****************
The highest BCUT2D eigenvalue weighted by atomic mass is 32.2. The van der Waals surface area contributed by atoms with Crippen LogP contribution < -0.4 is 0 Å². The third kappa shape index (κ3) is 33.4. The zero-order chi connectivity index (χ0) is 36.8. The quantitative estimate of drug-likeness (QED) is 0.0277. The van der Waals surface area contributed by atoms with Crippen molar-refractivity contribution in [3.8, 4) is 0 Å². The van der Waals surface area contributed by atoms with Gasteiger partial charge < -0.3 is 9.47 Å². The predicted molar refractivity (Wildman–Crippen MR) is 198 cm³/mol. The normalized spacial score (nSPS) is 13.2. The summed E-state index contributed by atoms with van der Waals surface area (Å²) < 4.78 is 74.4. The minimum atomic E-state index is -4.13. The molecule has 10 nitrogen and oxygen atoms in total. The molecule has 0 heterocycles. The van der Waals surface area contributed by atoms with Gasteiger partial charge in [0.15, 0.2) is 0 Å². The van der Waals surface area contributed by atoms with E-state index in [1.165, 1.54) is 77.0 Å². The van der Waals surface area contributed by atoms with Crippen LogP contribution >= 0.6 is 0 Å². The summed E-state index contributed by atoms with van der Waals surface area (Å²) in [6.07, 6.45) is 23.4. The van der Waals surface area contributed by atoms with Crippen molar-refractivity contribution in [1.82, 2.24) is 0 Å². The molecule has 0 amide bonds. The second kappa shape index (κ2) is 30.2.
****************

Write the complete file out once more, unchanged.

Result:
The highest BCUT2D eigenvalue weighted by atomic mass is 32.2. The van der Waals surface area contributed by atoms with Crippen LogP contribution < -0.4 is 0 Å². The third kappa shape index (κ3) is 33.4. The zero-order chi connectivity index (χ0) is 36.8. The quantitative estimate of drug-likeness (QED) is 0.0277. The van der Waals surface area contributed by atoms with Crippen molar-refractivity contribution in [3.8, 4) is 0 Å². The van der Waals surface area contributed by atoms with Gasteiger partial charge < -0.3 is 9.47 Å². The predicted molar refractivity (Wildman–Crippen MR) is 198 cm³/mol. The normalized spacial score (nSPS) is 13.2. The summed E-state index contributed by atoms with van der Waals surface area (Å²) < 4.78 is 74.4. The minimum atomic E-state index is -4.13. The molecule has 10 nitrogen and oxygen atoms in total. The molecule has 0 heterocycles. The van der Waals surface area contributed by atoms with Gasteiger partial charge in [0.15, 0.2) is 0 Å². The van der Waals surface area contributed by atoms with E-state index in [1.165, 1.54) is 77.0 Å². The van der Waals surface area contributed by atoms with Crippen LogP contribution >= 0.6 is 0 Å². The summed E-state index contributed by atoms with van der Waals surface area (Å²) in [6.07, 6.45) is 23.4. The van der Waals surface area contributed by atoms with Crippen molar-refractivity contribution in [1.82, 2.24) is 0 Å². The molecule has 0 amide bonds. The second kappa shape index (κ2) is 30.2.